High levels of nutrients, sediment and microbial contamination have been identified as major water quality problems in the uMngeni River (Lin et al., 2012; Matongo et al., 2015). These are ascribed to poor catchment management, growth of unsewered human settlements, poor sanitation (Olaniran et al., 2014; Gakuba et al., 2015), population growth in rural areas, agricultural malpractices, dysfunctional sewage networks and the use of powdered laundry detergents (Villiers and Thiart, 2007; Quayle et al., 2010).

Water quality indices are widely used to present summary information about the status of a catchment's water resources. A water quality index (WQI) is a quantitative method for aggregating a complex dataset of water quality parameters, by converting pollutant concentrations into sub-index values and combining them into a single number or index (Cude, 2001). WQIs are widely used throughout the world. A WQI is intended to facilitate interpretation of water quality information by scientists, the general public, managers and decision-makers (Terrado et al., 2010; Hurley et al., 2012; Allam et al., 2015), who require concise information about waterbodies (Boyacioglu, 2010). A WQI helps to identify water pollution problems which need particular emphasis, provide a water quality baseline and highlight its spatial and temporal variation, and assess the performance of a water quality monitoring programme (Terrado et al., 2010). WQIs can bridge the gap between water experts and the public and so contribute to human development and ecological stability (Hurley et al., 2012). However, it should be noted that several authors argue that WQIs are inconclusive due to a lack of biological, physico-chemical data, cannot be generally used in predictive models (Cude, 2001) and do not substitute for other methods of water quality data analysis (Khan et al., 2005).

There are many WQIs in use internationally and in South Africa. The flexibility and simplified calculation of the Canadian Council of Ministers of Environment Water Quality Index (CCME WQI) has made it the most globally used of the various WQIs (Lumb et al., 2006; Rickwood and Carr, 2009; Terrado et al., 2010; Abtahi et al., 2015), and it has been the subject of many modifications according to the objectives at the waterbodies investigated (Hurley et al., 2012).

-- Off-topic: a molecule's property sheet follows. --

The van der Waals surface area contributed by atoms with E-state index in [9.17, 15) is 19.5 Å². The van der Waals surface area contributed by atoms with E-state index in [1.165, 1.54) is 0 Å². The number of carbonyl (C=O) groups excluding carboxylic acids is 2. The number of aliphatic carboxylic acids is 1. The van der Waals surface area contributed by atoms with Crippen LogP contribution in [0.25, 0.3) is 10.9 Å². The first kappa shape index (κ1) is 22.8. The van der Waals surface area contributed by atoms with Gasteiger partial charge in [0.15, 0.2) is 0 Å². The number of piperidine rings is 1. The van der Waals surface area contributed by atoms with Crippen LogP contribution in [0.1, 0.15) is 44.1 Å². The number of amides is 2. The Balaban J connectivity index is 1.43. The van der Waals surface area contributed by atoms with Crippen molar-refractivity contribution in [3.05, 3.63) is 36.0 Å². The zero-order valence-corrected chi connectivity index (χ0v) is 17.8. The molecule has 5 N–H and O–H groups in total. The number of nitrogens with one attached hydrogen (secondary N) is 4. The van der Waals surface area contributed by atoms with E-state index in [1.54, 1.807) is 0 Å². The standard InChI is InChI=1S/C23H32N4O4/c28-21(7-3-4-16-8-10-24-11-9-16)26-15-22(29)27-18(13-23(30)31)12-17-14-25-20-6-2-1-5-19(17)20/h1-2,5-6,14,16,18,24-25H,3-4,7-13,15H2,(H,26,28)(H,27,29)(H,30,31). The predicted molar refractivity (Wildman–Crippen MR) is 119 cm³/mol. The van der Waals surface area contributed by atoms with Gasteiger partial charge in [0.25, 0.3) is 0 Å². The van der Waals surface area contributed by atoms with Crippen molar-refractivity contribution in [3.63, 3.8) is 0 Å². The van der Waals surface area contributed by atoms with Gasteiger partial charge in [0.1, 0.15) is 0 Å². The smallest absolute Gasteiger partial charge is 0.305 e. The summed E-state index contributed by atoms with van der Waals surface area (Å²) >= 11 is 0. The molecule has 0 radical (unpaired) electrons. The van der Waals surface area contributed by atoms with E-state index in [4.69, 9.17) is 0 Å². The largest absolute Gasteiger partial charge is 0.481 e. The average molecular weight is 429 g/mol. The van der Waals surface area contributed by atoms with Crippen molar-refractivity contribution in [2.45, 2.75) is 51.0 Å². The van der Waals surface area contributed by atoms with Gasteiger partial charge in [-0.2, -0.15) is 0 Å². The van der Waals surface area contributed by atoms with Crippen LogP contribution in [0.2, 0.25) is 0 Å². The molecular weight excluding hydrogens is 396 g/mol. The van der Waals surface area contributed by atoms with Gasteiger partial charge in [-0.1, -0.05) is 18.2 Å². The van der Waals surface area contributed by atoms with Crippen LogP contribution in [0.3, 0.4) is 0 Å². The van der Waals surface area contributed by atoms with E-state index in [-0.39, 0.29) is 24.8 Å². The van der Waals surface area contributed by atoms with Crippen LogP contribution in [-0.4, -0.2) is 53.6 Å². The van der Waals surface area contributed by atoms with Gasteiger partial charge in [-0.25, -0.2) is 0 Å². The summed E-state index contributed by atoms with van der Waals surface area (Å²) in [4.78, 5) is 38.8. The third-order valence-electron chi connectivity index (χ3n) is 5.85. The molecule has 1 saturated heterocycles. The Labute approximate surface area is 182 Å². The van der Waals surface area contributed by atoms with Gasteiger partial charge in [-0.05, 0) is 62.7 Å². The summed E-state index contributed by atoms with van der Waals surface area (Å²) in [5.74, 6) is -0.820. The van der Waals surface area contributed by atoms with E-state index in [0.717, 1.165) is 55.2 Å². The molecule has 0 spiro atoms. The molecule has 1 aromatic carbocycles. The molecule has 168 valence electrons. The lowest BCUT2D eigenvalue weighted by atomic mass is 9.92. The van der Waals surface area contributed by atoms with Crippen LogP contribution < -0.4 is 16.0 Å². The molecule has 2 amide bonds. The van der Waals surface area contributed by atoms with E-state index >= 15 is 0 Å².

The CCME WQI can accommodate a large database of water quality information. This index is easily adaptable to different legal requirements and to the selection of input variables (Rickwood and Carr, 2009). It also provides the possibility of changing water quality objectives being met according to different water uses (Rickwood and Carr, 2009; Terrado et al., 2010). The index does have some disadvantages, such as assigning all variables the same weight in index calculations, regardless of their different effects on water quality deterioration, and it does not accommodate the biological and hydro-morphological components of a waterbody (Terrado et al., 2010). Moreover, the fact that the CCME WQI gives the same importance to all variables is another limitation that has been reported (Terrado et al., 2010). In addition, the Canadian WQI ignores the sources of uncertainties in aquatic environments, such as those related to monitoring error, and heterogeneity of pollutants, hydrodynamic and biological data, as well as those related to analytical methods used in the laboratory (Ip et al., 2009). Given its wide acceptance, the CCME WQI could be a useful tool to provide information on spatial and temporal variations of water quality in the uMngeni River and its tributaries. Information to be generated by this index could be easily disseminated to all stakeholders active in water resource management in the catchment, and could help policy and decision-makers to draw relevant conclusions on water pollution issues within the area.

WQIs are important tools for communicating catchment water quality data, but they are reliant on good quality data. Despite deterioration in water quality, monitoring programmes are declining and data availability is problematic. Therefore, it is likely that WQIs and the useful information they provide are compromised by declining availability of data. We tested this assumption, using the CCME WQI in South African conditions. Thus, the overall objective of this study was to assess how inconsistency in river monitoring sampling frequency may compromise the performance of a WQI and affect decision-making in response to the water quality information it provides. To achieve this objective, eutrophication and recreational WQIs were calculated, using the CCME QWI system, and the influence of changes in frequency of monitoring on the results was assessed.



Study area and sampling sites